August 23, 2022 | Climate, Composting, Markets, Soil Health

Soil Health Measurements

Top: Photo courtesy of Sally Brown

The Soil Health Institute (SHI) in Morrisville, North Carolina released its recommended measurements for assessing soil health across North America in mid-August. With support from the Foundation for Food & Agriculture Research, The Samuel Roberts Noble Foundation, and General Mills, SHI led a 3-year, $6.5-million project, partnering with over 100 scientists at 124 long-term agricultural research sites in the U.S., Canada, and Mexico. Conventional management systems were compared with soil health-improving systems. “This allowed us to evaluate over 30 soil health measurements at each site where they had the appropriate experimental design to allow us to come to the appropriate statistical conclusion about the effectiveness of each measurement,” explains Wayne Honeycutt, SHI’s President and CEO. “Evaluating each measurement across such a wide range of climates, soils, cropping systems, and management practices also provided the scientific rigor we needed to identify which measurements could be widely used.”

The analysis found that many measurements are effective for assessing soil health from a research perspective. Based on these results, SHI recommends a minimal suite of three of widely applicable measurements:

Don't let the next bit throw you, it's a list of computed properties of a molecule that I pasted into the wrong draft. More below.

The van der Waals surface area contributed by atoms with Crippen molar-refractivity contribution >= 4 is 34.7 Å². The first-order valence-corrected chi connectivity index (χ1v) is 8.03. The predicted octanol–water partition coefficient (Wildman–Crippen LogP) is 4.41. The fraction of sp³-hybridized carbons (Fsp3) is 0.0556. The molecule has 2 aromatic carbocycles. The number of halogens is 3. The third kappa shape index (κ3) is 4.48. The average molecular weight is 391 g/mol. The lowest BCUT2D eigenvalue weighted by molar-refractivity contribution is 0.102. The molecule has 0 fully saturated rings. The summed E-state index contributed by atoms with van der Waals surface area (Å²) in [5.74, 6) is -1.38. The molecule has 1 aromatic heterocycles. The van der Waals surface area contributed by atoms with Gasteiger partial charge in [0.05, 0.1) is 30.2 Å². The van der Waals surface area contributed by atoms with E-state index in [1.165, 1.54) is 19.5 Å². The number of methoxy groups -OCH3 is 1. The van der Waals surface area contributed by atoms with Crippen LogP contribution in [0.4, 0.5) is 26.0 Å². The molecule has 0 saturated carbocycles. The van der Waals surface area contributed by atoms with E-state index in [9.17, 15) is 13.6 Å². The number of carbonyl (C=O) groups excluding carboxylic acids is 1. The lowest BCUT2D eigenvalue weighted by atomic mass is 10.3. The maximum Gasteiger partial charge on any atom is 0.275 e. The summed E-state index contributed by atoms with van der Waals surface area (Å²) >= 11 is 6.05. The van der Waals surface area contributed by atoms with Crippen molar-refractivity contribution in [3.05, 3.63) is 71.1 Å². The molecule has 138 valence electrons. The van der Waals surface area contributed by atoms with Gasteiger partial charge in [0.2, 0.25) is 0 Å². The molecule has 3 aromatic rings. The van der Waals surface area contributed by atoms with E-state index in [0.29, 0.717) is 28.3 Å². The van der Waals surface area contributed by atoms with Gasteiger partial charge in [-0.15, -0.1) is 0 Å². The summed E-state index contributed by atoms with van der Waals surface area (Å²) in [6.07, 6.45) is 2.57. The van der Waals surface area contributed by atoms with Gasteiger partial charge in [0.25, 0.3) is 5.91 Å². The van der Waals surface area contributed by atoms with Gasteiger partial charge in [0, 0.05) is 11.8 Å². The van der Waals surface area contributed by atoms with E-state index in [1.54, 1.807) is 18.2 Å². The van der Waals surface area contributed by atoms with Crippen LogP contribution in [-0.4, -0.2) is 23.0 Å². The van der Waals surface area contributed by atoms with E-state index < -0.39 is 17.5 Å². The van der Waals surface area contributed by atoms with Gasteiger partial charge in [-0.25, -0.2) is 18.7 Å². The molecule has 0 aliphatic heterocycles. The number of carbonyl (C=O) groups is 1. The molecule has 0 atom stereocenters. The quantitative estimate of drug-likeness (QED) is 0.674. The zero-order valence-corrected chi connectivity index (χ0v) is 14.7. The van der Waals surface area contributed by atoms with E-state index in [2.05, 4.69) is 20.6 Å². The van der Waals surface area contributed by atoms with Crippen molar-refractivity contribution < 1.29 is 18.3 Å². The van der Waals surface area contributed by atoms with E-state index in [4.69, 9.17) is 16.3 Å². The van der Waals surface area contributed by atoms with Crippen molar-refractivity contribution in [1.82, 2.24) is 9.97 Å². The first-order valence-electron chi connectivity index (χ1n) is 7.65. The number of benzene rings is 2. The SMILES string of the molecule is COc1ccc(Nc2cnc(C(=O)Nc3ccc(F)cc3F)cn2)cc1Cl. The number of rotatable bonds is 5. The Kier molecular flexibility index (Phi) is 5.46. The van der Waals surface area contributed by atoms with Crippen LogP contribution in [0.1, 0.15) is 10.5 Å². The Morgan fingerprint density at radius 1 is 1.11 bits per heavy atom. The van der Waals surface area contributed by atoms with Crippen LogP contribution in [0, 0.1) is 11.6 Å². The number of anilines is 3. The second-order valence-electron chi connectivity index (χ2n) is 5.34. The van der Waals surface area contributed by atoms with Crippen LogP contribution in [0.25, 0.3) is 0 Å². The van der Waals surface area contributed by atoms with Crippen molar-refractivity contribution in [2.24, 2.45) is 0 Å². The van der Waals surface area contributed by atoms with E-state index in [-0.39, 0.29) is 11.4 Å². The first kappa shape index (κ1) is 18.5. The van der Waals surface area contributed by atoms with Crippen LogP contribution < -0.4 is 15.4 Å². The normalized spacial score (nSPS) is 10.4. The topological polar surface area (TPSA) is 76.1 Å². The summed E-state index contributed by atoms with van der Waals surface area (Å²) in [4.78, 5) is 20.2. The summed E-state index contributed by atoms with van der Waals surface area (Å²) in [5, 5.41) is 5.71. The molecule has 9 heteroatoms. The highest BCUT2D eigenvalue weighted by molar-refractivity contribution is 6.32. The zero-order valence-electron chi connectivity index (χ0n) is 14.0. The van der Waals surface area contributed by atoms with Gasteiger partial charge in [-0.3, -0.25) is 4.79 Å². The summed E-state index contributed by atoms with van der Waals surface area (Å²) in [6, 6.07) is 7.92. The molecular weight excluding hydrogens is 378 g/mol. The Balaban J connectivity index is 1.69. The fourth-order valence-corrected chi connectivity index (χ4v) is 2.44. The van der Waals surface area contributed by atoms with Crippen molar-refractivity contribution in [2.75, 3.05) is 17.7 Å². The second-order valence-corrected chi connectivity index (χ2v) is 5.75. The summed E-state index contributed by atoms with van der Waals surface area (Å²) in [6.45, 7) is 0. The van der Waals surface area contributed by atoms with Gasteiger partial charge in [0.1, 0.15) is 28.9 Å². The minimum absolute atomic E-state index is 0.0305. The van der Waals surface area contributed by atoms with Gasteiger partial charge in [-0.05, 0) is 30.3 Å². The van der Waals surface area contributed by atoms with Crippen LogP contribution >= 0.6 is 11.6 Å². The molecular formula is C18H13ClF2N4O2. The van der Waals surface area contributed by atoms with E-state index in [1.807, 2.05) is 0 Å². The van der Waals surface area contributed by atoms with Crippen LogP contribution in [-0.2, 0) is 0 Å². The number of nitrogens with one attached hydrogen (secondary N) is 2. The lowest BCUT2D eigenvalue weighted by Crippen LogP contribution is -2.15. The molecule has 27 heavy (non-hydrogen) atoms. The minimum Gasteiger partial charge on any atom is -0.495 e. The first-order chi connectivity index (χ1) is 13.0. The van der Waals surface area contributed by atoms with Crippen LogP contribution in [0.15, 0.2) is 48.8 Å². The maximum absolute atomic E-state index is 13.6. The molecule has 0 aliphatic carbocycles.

• Soil organic carbon concentration, a key component of a soil’s organic matter that influences available water holding capacity, nutrients, biodiversity, structure, and other important soil properties.
  • Carbon mineralization potential, which reflects the size and structure of microbial communities in soil, thereby influencing nutrient availability, soil aggregation, and resilience to changing climatic conditions.
  • Aggregate stability, which describes how strongly soil particles group together. This influences whether a heavy rainfall will infiltrate into a soil or run off a landscape, taking with it valuable nutrients that become detrimental to water quality. Soil aggregates also influence erosion, aeration, root growth and, therefore, nutrient uptake by plants.

Additional measurements may be included depending on the landowner’s or researcher’s objectives. “We have found that adding soil texture to this list of measurements allows us to calculate a soil’s available water holding capacity,” said Dr. Dianna Bagnall, Research Soil Scientist with SHI. “We can then show a farmer how much more water the soil can store by increasing organic carbon and improving soil health.” Details on SHI’s recommended protocols for sampling and analyzing soils are described on its website.

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